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Study optimises steroid use in pregnancy

MattKemp_GraceBaey_05-(1).jpgA ground-breaking research program aiming to optimise steroid use in pregnancy has generated important preclinical data showing how the World Health Organization’s gold-standard antenatal steroid (ANS) treatment regime for preterm infants may be improved.

The long-standing collaborative Western Australian-based program, involving researchers from the Women and Infants Research Foundation, the National University of Singapore, Singapore, Cincinnati Children’s Hospital, USA, and Tohoku University Hospital, Japan, has sought to improve the lung maturation of preterm infants and minimise potential side effects to both mother and baby.

Findings published in the prestigious medical journal, The American Journal of Obstetrics & Gynecology, have shown that in preterm lambs, using just 1/3 of the current steroid dose is highly effective in improving lung function, but conveys significantly fewer side effects for neonates when compared to current dosing treatments.

The use of steroid therapy in pregnancy to rapidly mature the fetal lung, making breathing easier and safer for preterm babies, has been responsible for saving the lives of countless thousands of preterm babies.

WIRF Acting Chief Scientific Director and Associate Professor in the Department of Obstetrics and Gynaecology, National University of Singapore, Professor Matt Kemp said the findings represent a major breakthrough in the field of obstetrics.

“Our study has aimed to test whether the low-dose ANS regimen proposed as part of the WHO’s ACTION III Trial would achieve preterm lung maturation equivalent to that of the existing WHO regimen, but with reduced risk of adverse outcomes,” Professor Kemp said.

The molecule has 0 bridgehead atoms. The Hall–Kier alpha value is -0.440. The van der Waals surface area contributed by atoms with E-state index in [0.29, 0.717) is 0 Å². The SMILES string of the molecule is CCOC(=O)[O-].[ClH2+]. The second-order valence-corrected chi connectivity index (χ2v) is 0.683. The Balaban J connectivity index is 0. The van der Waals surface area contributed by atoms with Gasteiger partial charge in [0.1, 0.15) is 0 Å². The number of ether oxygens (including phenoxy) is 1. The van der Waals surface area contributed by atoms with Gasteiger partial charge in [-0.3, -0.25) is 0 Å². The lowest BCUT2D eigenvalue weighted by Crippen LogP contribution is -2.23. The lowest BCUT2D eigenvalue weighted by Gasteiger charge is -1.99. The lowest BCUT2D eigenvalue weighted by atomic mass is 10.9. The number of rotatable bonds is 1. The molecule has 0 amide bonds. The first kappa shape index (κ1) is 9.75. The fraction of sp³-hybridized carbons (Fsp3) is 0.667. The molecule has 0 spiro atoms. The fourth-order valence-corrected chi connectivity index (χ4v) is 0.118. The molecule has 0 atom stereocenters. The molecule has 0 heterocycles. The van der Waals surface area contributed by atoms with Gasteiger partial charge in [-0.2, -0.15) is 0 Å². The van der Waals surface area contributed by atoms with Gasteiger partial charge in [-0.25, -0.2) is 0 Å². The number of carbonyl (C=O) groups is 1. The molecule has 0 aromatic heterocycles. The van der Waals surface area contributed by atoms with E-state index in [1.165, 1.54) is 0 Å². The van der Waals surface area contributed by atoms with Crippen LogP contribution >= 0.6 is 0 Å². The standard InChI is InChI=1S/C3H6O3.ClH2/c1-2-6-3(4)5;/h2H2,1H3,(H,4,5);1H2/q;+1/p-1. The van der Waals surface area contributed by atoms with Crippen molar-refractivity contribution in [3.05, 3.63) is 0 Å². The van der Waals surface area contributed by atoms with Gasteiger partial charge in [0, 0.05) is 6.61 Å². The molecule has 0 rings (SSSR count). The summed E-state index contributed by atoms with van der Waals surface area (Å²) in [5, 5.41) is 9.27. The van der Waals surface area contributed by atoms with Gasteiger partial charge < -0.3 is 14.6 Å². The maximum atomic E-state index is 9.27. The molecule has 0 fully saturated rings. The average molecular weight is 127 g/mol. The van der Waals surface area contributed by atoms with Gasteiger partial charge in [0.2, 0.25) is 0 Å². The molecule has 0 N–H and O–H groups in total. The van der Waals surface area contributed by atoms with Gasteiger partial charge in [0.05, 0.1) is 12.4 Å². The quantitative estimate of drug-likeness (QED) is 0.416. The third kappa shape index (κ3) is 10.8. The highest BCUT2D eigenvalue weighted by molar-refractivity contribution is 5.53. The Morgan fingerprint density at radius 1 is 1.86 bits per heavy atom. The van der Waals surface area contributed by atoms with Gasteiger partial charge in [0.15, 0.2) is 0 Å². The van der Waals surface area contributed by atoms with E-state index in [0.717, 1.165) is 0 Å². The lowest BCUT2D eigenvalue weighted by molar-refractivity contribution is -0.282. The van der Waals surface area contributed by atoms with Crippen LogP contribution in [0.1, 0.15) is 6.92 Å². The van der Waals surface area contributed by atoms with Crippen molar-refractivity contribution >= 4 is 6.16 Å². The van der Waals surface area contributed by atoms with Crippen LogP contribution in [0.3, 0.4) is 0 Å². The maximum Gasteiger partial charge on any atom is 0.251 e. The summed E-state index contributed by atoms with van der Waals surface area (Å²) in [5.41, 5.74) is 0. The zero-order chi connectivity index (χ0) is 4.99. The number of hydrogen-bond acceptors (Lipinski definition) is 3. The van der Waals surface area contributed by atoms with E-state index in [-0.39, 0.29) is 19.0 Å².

“Whilst we eagerly await the clinical trial data, the findings of this study strongly indicate that a low-dose betamethasone treatment regimen will likely perform better than the current, higher-dose dexamethasone phosphate regimen.”

“This work underscores the need for further optimization of lower-dose treatments which might be effective in driving fetal lung maturation with a reduced risk of maternal and fetal adverse effects. This work also highlights what can be achieved with strong international research collaboration”.

This work, supported by the Channel 7 Telethon Trust, the Women and Infants Research Foundation, the Department of Health, Government of Western Australia, the Stan Perron Charitable Foundation, and the National University of Singapore, is set to benefit the millions of families worldwide who will have babies born too soon.

‘Low-dose antenatal betamethasone treatment achieves preterm lung maturation equivalent to that of the WHO dexamethasone regimen but with reduced endocrine disruption in a sheep model of pregnancy’, can be viewed online at The American Journal of Obstetrics & Gynecology.


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Email: info@wirf.com.au

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